This all points to how complicated the current Israeli media scene is: “It’s not merely ‘right’ and ‘left;’ it is the age of personal politics,” says Mann, who wonders about the possible long-term effects on the public of a widely read paper that eliminates or sharply downplays almost every claim or report that criticizes the prime minister. What would happen if Netanyahu, now 64, were to leave politics? Adelson has such a hard-line position on Israel, “he might pick another politician to promote his agenda in Israel. But what if Netanyahu takes a softer line toward the Palestinians? Then what would Adelson do?”
Not everyone in Israel believes that Yisrael Hayom is crippling Israeli democracy. David Landau, editor of Haaretz from 2004 to 2008, says it has its value: “It’s useful to know what the prime minister is thinking and saying. You know if it’s in Yisrael Hayom it’s more reliable. You know that their stories reflect the thinking of the prime minister and that they are reliable and accurate.”
To Mann, the former Ma’ariv editor now at HaAyin HaShevi’it, Yisrael Hayom actually provides more balance to the Israeli political debate. “It’s a good newspaper—it’s not some kind of trashy free newspaper. It has content. The good thing is that it diversified the political discourse in Israel…before that, the three major papers in Israel were to some degree center-left; there wasn’t any newspaper in Israel that presented the positions in line with the majority in Israel, which leans to the right. A lot of people felt that no one [in the press] supported Netanyahu even though Likud was the party with the highest vote.” Former Davar editor-in-chief Peri agrees: “Yisrael Hayom gave the people what they wanted. Here is a newspaper that answers the ideological and political demands of the people.”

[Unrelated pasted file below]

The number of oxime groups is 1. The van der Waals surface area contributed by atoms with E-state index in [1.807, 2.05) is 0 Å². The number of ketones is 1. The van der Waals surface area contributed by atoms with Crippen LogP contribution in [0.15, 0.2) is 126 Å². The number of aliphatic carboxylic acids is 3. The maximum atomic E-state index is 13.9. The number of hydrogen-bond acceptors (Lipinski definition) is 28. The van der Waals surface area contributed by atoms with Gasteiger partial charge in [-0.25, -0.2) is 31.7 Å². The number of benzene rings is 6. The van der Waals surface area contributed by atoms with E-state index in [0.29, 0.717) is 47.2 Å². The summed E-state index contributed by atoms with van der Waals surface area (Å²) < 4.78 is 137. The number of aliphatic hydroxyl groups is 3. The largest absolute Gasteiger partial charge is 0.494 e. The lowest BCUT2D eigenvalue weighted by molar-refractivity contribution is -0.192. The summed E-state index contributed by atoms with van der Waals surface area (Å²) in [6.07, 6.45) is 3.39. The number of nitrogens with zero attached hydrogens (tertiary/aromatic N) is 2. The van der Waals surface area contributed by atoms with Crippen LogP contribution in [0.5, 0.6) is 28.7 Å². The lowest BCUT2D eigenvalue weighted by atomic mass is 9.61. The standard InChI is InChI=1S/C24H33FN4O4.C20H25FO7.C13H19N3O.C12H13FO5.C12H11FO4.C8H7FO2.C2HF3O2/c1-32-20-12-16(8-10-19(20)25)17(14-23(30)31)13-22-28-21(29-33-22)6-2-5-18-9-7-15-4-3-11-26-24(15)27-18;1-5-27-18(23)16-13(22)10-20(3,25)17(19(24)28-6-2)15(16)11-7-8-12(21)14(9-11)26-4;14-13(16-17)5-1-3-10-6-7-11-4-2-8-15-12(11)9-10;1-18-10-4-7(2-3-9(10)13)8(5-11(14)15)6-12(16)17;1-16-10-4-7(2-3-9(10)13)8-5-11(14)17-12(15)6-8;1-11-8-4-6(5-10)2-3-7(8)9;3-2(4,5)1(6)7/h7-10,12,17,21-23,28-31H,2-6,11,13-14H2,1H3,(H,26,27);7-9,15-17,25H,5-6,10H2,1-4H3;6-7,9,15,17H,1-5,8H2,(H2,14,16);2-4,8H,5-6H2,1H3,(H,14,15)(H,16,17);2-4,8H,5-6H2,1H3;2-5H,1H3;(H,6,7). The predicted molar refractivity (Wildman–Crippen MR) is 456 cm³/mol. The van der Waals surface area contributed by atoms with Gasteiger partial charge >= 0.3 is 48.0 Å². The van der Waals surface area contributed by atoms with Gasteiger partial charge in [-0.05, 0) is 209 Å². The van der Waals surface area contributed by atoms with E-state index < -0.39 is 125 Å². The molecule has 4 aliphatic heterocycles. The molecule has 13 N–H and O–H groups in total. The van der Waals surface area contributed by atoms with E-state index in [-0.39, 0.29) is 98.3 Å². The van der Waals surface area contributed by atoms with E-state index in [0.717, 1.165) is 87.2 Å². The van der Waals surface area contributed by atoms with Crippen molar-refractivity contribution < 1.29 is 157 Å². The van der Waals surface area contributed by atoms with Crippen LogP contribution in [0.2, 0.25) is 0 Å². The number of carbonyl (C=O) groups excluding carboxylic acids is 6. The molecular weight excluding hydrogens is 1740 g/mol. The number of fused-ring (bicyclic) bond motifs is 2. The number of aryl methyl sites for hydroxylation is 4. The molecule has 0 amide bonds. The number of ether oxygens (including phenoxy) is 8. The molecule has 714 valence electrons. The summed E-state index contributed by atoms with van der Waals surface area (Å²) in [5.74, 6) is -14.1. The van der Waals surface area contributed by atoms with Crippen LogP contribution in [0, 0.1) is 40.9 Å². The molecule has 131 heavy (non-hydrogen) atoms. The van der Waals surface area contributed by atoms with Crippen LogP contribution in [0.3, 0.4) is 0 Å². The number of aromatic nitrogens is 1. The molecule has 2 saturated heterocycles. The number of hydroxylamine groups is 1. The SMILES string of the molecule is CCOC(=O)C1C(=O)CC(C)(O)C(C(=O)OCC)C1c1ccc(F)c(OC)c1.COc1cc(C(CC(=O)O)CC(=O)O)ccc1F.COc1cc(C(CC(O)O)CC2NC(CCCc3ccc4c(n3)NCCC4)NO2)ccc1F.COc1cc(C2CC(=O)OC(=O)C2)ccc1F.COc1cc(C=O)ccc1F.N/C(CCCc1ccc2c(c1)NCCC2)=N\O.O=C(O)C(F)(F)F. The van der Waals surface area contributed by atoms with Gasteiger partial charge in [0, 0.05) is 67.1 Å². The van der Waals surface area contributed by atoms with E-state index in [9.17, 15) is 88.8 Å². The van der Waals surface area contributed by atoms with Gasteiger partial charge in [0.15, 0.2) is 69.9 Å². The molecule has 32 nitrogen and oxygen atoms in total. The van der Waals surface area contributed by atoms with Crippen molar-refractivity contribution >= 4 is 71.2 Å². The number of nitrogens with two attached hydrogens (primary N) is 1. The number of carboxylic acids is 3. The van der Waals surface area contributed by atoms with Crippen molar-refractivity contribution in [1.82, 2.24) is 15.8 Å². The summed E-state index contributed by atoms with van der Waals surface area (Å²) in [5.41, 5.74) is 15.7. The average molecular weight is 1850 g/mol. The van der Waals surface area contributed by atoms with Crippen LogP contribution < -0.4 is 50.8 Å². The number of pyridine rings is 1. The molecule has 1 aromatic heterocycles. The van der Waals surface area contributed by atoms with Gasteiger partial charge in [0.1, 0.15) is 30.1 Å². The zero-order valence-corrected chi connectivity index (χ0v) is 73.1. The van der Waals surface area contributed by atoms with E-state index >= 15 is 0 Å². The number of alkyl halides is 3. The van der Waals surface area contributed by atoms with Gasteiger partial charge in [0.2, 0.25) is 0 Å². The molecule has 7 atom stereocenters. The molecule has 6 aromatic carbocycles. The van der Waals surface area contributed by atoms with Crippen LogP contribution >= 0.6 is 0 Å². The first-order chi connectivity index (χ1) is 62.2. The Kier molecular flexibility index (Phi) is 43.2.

More diversity of papers with different political orientations is the answer, says BGU’s Caspi. “The most desirable situation would be a number of newspaper owners who are more or less equal, who express different views to ensure pluralism.” Latar agrees: “The existence of several papers with conflicting agendas is in the interest of the readers and democracy,” he says.
The sophisticated Israeli reader has always read more than one paper, a habit that will need to continue. Says Shmuel Rosner: “We used to have party papers, then we moved to independent papers that were seemingly bipartisan and now what we have again are party papers, but they follow party lines without being exactly honest about it. So when it comes to ideology, the current papers are not too different from those in the past. It is as if we have come full circle.”